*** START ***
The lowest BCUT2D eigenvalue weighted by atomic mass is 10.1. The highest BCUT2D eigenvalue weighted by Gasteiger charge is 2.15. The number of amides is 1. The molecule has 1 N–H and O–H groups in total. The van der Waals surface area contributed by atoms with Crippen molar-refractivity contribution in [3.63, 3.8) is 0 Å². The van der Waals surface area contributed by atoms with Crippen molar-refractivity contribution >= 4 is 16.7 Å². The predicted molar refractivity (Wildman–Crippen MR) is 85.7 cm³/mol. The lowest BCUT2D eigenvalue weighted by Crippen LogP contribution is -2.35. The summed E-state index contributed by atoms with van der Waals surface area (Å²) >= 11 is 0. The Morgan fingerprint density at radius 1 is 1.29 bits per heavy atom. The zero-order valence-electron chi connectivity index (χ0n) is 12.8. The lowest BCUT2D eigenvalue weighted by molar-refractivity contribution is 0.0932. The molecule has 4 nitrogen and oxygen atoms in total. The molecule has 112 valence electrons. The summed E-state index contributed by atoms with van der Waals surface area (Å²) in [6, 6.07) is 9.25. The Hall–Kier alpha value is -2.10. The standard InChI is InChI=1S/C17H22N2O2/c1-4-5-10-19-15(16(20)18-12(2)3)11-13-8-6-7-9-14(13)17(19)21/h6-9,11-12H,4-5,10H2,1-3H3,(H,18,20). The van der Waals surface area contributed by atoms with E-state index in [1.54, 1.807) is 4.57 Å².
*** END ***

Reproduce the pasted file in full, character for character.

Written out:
The lowest BCUT2D eigenvalue weighted by atomic mass is 10.1. The highest BCUT2D eigenvalue weighted by Gasteiger charge is 2.15. The number of amides is 1. The molecule has 1 N–H and O–H groups in total. The van der Waals surface area contributed by atoms with Crippen molar-refractivity contribution in [3.63, 3.8) is 0 Å². The van der Waals surface area contributed by atoms with Crippen molar-refractivity contribution >= 4 is 16.7 Å². The predicted molar refractivity (Wildman–Crippen MR) is 85.7 cm³/mol. The lowest BCUT2D eigenvalue weighted by Crippen LogP contribution is -2.35. The summed E-state index contributed by atoms with van der Waals surface area (Å²) >= 11 is 0. The Morgan fingerprint density at radius 1 is 1.29 bits per heavy atom. The zero-order valence-electron chi connectivity index (χ0n) is 12.8. The lowest BCUT2D eigenvalue weighted by molar-refractivity contribution is 0.0932. The molecule has 4 nitrogen and oxygen atoms in total. The molecule has 112 valence electrons. The summed E-state index contributed by atoms with van der Waals surface area (Å²) in [6, 6.07) is 9.25. The Hall–Kier alpha value is -2.10. The standard InChI is InChI=1S/C17H22N2O2/c1-4-5-10-19-15(16(20)18-12(2)3)11-13-8-6-7-9-14(13)17(19)21/h6-9,11-12H,4-5,10H2,1-3H3,(H,18,20). The van der Waals surface area contributed by atoms with E-state index in [1.54, 1.807) is 4.57 Å².